Historical Articles by W. T. Block

(click here for W. T. Block web page)

For countless eons of antiquity, a beautiful stream has flowed through Lake Charles en route to the Gulf of Mexico. The Spanish called it the Rio Hondo - or "deep river," where huge catfish still paddle near the bottom of the lazy stream's depths.

As the turbulent, matchless Calcasieu River slithers toward its estuary by the sea, one wonders how many secrets are still clutched within its bank crevices. Two centuries ago, bandits robbed the Spanish pack trains bound for Natchitoches, and later countless outlaws fled across the river in search of safety in its "Neutral Strip."

In 1816 John Fletcher wrote that he was one of the bandits that robbed a Spanish mule train of 12 jack loads of silver and 30 jack loads of gold in 1813, which they buried on the west bank of the river. The next day they were attacked by "Jackson's cavalry," who killed all of the bandits except one.  Fletcher, who was lingering in the New Orleans jail, was offered his freedom if he would fight the British, but the Battle of New Orleans left him a helpless cripple, unable to search for his treasure.  In 1867 about 220 pounds of silver were dug up while a wharf foundation was being excavated at "Star's Landing."

The French fur traders of 1750 called the river the "Calcachouk." They always named a stream after the Indian tribe or the Indian chief that controlled the river. Thus the names Calcasieu and Mermentau are principally attributable to the fur traders.

There is a map in the British Admiralty archives, drawn in July, 1777 by Capt. George Gauld of the English surveying and mapping sloop Florida. He drew the Calcasieu and Sabine rivers and lakes so accurately that it would do justice to a modern cartographer. He too called the river the Calcachouk, the name he had picked up from the French fur traders.

There have been other spellings of the rivers name before it developed into the present spelling of Calcasieu. In 1820 Gen. James Long used the river as the staging area for his filibustering army at Bolivar Peninsula, across from Galveston Island. Three of his surviving letters, written at a place he called the "Calqueshak," were published on Aug. 8, 1886, but the Galveston Daily News reminded its readers that the proper spelling for the river was "Calcasieu."

As of 1885, the Calcasieu River for 30 years had been Galveston and Houston's principal supplier of lumber and cypress shingles. Another letter published in the News of 1886 was that of George Graham, written on Aug. 20, 1818 to Gen. E. W. Ripley of Vermilionville. In 1817 President James Monroe became suspicious of the colony of French Royalists, founded on Galveston Bay by Gen. Charles L'Allemand, one of Napoleon Bonaparte's most trusted generals.

Graham was the president's personal emissary to investigate the French colony and the pirate commune on Galveston Island.  Although his report of the pirate Lafitte was sufficiently descriptive to cause the latter's ultimate demise, there is no cause to repeat it here. Graham also reported his passage through "Lake Cassessee" (Calcasieu) twice while en route between Natchitoches and Galveston Island. Other letters and land patents of those years referred to the stream as the "Carcashu" River.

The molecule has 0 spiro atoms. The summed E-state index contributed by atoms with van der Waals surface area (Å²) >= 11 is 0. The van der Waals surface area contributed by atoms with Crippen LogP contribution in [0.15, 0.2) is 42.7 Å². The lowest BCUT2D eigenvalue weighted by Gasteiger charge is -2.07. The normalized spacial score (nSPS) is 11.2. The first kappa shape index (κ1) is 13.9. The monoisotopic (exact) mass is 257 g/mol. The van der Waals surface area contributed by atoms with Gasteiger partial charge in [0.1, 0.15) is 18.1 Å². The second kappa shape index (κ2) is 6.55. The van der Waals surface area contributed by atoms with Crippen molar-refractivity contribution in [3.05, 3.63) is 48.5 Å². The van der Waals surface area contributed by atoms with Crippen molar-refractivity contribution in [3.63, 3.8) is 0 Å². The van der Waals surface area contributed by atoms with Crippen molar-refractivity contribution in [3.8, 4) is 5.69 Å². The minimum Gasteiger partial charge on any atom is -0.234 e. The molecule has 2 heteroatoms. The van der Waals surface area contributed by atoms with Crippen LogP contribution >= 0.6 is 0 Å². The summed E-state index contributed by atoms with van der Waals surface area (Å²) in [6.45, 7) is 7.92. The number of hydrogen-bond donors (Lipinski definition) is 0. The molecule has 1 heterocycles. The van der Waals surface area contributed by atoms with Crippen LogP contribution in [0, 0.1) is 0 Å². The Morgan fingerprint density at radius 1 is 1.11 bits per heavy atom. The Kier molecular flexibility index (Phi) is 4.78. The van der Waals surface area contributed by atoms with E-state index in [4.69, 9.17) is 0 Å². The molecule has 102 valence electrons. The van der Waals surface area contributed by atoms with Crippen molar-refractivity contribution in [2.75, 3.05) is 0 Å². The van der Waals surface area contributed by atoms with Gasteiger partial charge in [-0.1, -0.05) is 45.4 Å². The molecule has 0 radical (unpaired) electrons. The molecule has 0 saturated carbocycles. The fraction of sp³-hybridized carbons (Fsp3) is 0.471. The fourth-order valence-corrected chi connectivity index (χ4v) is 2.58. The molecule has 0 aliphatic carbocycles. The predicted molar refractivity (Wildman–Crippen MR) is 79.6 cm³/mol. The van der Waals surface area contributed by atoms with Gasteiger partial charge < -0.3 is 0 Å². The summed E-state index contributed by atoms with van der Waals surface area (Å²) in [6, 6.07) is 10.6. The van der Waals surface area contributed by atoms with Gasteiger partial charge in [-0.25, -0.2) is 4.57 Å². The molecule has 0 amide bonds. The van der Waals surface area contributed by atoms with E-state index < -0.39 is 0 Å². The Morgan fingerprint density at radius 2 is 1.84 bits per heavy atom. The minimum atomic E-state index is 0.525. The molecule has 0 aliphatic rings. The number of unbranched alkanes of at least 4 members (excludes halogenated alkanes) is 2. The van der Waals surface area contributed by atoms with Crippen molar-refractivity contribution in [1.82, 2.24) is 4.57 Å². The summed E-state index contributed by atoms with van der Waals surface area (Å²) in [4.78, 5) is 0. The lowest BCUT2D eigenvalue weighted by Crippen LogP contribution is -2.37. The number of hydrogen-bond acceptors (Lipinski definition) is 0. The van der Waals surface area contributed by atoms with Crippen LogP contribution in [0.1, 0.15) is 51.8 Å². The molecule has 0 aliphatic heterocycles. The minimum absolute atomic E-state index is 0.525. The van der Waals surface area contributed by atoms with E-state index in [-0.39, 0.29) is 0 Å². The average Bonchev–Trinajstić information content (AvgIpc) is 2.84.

Lafitte's ships did visit the river at intervals, perhaps to bury their loot along its shores. In 1870 the ex-slave Wash, a native of Africa once owned by Catherine Sallier, often spoke of Lafitte's treasures buried along the river - at Cidony's Shipyard, of the Barb Shellbank, and of Napoleon's seachests buried on the cheniers bordering the coast.  In May, 1867, a Galveston journalist, as he sailed up the river aboard a schooner, likewise observed:

""....An elevation on the river is called Money Hill, where Lafitte buried his money... Contraband Bayou had a depot for the stowing of goods that the pirates smuggled into this country.... One is seldom out of sight of alligators 14 feet long. In the stillness of the night, it is dismal to hear their croaking. You feel as if there are monsters all around you that are ready to eat you up...."

Col. Warren Hall was a close friend of Gen. Ripley's and a member of 3 filibustering expeditions into Spanish Texas, that used the Calcasieu River as a staging area.  When Gen. Ripley died, Hall inherited a trunk filled with Ripley's papers, and after Hall died in 1867, Galveston News obtained the letters that it published in 1886.

The matchless Calcasieu, unmindful of its variety of spellings, flows ever on to its jetties in the sea. It wears a coat of stillness during the night that is broken at intervals by the croaks of the frogs and gators, or by the murmurs of the whitecaps that lap against its shore. I wager that no one still hunts for buried money along its banks. However, the dollar signs are ever visible on its surface - in the cargo ships churning its waters; or the service vessels bound for the offshore rigs; and the scores of shrimp boats returning with their daily catch.